Chemist, with his prompt decisions, he mitigated the damage caused by the terrible Chernobyl nuclear accident, playing a fundamental role both in the team that managed the emergency and in the subsequent investigations into the causes of the explosion.
When the power plant broke down (26 April 1986), Legasov was the first deputy director of the Kurčatov Institute of Atomic Energy. He was appointed member of the commission to which the Soviet government gave the task of investigating the causes of the disaster and taking all necessary measures to reduce the damage. He was chosen because he was considered to be a scientist who was acquiescent in the Party's directives. Faced with the disaster, Legasov had to take charge of the situation, although with little time and even making mistakes, breaking the wall of silence and official lies.
He insisted on evacuating the population of Pripyat, saving many lives, and worked tirelessly, regardless of the radiation to which he was exposed, to try to contain the disastrous consequences of the accident: a mixture of boron containing lead, sand and clay was thrown by helicopters into the core of the reactor to absorb the radiation.
Even when he faced with a lost and confused Michail Sergeevič Gorbačëv (who many years later did not hesitate to confess that "the Chernobyl tragedy was the sign of the end of the Soviet Union"), and his fellow scientists, he did not hesitate to speak clearly and show the risks that the plant, although destroyed, still represented. For many weeks, he stayed at the Chernobyl site, exposing himself to the most dangerous radiation.
Legasov then reported to the International Atomic Energy Agency in Vienna on the human and Soviet Union's responsibilities in the disaster. His intervention calmed down the international community, but irritated his Soviet colleagues. Mikhail Gorbachev twice removed his name from the list of those who would receive the Hero of Socialist Labour decoration for the Chernobyl emergency response, saying that "other scientists do not recommend rewarding him".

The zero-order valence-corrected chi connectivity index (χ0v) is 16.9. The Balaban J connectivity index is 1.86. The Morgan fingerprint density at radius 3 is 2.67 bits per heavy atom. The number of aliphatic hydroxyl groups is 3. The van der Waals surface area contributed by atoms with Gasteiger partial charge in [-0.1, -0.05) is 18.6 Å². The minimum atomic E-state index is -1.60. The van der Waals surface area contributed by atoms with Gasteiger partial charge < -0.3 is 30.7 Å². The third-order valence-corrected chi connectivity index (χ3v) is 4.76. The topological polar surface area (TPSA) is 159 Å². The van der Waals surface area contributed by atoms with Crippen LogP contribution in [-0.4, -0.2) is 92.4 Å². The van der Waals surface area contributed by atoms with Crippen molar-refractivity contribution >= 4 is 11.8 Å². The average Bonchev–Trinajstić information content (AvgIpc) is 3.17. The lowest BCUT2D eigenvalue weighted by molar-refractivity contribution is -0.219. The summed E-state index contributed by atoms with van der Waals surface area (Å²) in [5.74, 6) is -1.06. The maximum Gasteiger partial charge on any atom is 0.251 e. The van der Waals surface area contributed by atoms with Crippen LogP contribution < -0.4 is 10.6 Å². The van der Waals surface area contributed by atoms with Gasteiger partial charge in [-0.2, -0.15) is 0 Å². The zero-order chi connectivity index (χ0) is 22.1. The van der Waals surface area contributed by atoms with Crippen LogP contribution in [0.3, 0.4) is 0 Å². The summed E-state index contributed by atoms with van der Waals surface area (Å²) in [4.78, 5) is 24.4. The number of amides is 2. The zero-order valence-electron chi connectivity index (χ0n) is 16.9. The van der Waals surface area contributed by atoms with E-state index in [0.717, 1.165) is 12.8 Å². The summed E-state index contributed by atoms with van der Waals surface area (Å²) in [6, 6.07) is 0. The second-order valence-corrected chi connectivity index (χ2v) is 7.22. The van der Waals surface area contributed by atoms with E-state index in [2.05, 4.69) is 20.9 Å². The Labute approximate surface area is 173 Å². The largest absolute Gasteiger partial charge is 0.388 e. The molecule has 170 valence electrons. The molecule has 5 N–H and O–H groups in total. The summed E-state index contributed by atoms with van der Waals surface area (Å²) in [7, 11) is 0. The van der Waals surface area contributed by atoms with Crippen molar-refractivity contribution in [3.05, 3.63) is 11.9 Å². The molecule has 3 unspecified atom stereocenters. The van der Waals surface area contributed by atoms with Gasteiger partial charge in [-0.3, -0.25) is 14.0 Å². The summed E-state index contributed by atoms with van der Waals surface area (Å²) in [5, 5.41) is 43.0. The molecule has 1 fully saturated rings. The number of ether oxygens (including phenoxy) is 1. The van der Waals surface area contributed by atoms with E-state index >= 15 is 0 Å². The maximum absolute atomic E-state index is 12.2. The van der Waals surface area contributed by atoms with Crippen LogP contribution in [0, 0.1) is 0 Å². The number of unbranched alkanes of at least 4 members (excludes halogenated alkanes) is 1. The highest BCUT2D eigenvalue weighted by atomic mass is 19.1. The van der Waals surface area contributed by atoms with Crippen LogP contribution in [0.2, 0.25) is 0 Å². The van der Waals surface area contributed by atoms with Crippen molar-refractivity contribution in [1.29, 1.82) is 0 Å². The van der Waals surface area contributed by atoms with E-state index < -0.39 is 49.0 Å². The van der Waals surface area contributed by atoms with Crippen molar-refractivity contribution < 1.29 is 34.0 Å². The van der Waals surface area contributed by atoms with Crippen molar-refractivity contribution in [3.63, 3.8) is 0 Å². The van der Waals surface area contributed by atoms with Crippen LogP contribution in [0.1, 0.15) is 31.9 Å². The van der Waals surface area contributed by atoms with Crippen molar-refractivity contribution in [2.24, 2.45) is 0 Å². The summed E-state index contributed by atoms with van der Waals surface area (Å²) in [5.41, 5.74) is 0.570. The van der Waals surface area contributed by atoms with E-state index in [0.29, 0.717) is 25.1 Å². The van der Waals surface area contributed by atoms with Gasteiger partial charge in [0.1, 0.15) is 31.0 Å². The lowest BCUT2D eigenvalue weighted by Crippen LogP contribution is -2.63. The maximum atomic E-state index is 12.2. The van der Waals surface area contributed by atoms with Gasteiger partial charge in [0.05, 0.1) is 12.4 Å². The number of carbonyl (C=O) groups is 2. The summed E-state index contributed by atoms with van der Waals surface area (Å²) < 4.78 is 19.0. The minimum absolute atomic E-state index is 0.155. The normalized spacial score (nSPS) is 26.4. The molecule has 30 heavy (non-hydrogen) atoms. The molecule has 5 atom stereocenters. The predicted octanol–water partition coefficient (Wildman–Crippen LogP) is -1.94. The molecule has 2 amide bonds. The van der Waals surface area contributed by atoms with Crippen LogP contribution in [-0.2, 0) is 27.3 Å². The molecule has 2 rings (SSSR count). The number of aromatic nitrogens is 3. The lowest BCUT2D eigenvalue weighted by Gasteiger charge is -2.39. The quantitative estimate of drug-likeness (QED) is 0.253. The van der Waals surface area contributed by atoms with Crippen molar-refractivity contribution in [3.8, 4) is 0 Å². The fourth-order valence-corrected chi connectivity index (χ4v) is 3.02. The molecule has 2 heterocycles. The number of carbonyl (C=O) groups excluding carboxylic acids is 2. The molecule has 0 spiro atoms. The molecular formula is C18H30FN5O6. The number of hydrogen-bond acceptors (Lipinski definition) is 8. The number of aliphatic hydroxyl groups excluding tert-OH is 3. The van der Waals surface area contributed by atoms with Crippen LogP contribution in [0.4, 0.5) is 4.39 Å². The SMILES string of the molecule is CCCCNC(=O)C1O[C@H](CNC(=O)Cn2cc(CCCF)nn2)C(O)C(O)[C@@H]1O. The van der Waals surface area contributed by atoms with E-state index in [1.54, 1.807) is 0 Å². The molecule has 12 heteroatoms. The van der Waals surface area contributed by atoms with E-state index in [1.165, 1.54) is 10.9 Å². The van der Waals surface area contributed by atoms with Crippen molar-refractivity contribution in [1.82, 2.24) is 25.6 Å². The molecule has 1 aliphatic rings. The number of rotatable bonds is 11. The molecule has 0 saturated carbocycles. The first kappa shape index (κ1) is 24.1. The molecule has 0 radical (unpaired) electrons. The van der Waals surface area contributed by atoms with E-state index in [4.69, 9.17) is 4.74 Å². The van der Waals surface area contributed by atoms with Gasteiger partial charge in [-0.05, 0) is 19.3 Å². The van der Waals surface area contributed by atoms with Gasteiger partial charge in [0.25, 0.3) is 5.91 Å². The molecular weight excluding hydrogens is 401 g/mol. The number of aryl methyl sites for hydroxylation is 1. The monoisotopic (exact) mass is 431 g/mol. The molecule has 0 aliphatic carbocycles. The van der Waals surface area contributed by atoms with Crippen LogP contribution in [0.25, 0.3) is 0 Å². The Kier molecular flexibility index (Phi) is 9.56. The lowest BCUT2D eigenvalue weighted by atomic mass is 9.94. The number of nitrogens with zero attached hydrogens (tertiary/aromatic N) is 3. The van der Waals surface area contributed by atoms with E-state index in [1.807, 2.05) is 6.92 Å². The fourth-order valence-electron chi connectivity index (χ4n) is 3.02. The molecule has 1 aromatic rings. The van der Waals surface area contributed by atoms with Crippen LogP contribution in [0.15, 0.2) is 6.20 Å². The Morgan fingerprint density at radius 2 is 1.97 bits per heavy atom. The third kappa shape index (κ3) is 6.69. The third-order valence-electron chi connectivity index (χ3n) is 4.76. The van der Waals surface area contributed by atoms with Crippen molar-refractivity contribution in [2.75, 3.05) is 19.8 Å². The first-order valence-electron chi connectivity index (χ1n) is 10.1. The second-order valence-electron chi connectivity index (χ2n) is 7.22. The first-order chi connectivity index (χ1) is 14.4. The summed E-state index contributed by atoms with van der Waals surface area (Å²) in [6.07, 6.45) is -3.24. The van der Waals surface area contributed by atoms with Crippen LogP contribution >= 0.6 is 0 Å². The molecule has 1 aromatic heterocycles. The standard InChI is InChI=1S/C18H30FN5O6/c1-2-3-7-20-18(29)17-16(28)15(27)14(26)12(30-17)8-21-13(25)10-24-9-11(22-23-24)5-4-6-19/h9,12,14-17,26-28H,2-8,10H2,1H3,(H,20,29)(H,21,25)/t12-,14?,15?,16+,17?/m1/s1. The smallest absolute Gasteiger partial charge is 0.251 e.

After the report he was marginalized and reduced to silence: the spreading of his truthful files was prohibited. On the day of the second anniversary of the disaster, Legasov hung himself, while his body was deteriorating due to the consequences of absorbed radiation. Before he killed himself, he recorded an audio tape in which he revealed all the facts about the catastrophe that he had been prevented from disclosing. Legasov's suicide had repercussions all over the nuclear world in the Soviet Union. In particular, the government had to reconsider what had been said and admitted the structural problems that the Chernobyl plant was already suffering before the disaster. On 20 September 1996, on the occasion of the first tenth anniversary of the tragedy, Russian President Boris El'cin awarded him the late title of Hero of the Russian Federation for the courage and heroism shown in the investigation of the disaster.
Legasov, with his courage and his obstinate search for the uncomfortable truth, together with a few other scientists, saved Central Europe from a disaster that could take on even greater and lasting dimensions (by now we officially speak of 93.000 dead).